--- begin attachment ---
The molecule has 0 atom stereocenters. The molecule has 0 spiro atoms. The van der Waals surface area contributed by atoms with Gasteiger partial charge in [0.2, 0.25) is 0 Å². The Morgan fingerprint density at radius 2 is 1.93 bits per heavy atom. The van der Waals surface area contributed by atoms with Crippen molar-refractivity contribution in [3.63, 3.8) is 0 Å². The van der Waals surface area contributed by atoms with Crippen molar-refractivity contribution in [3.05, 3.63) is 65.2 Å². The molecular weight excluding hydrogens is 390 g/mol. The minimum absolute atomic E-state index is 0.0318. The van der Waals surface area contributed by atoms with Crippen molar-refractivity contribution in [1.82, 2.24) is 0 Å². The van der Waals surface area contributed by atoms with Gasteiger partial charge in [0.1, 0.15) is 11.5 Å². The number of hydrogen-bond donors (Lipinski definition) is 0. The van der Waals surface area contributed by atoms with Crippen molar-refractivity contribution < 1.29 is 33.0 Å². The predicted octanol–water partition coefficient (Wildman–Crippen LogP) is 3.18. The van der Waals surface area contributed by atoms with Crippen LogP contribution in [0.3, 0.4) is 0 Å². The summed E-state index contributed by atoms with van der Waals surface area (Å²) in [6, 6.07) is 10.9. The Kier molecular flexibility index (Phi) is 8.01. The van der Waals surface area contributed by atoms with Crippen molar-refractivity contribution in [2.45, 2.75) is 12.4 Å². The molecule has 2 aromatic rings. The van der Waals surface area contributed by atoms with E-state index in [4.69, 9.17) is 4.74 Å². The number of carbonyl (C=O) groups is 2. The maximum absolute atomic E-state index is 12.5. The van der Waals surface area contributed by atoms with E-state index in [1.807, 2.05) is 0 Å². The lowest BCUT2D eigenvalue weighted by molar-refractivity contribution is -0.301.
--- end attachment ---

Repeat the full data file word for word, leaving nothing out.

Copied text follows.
The molecule has 0 atom stereocenters. The molecule has 0 spiro atoms. The van der Waals surface area contributed by atoms with Gasteiger partial charge in [0.2, 0.25) is 0 Å². The Morgan fingerprint density at radius 2 is 1.93 bits per heavy atom. The van der Waals surface area contributed by atoms with Crippen molar-refractivity contribution in [3.63, 3.8) is 0 Å². The van der Waals surface area contributed by atoms with Crippen molar-refractivity contribution in [3.05, 3.63) is 65.2 Å². The molecular weight excluding hydrogens is 390 g/mol. The minimum absolute atomic E-state index is 0.0318. The van der Waals surface area contributed by atoms with Crippen molar-refractivity contribution in [1.82, 2.24) is 0 Å². The van der Waals surface area contributed by atoms with Gasteiger partial charge in [0.1, 0.15) is 11.5 Å². The number of hydrogen-bond donors (Lipinski definition) is 0. The van der Waals surface area contributed by atoms with Crippen molar-refractivity contribution < 1.29 is 33.0 Å². The predicted octanol–water partition coefficient (Wildman–Crippen LogP) is 3.18. The van der Waals surface area contributed by atoms with Crippen LogP contribution in [0.3, 0.4) is 0 Å². The summed E-state index contributed by atoms with van der Waals surface area (Å²) in [6, 6.07) is 10.9. The Kier molecular flexibility index (Phi) is 8.01. The van der Waals surface area contributed by atoms with Crippen molar-refractivity contribution in [2.45, 2.75) is 12.4 Å². The molecule has 2 aromatic rings. The van der Waals surface area contributed by atoms with E-state index in [4.69, 9.17) is 4.74 Å². The number of carbonyl (C=O) groups is 2. The maximum absolute atomic E-state index is 12.5. The van der Waals surface area contributed by atoms with E-state index in [1.807, 2.05) is 0 Å². The lowest BCUT2D eigenvalue weighted by molar-refractivity contribution is -0.301.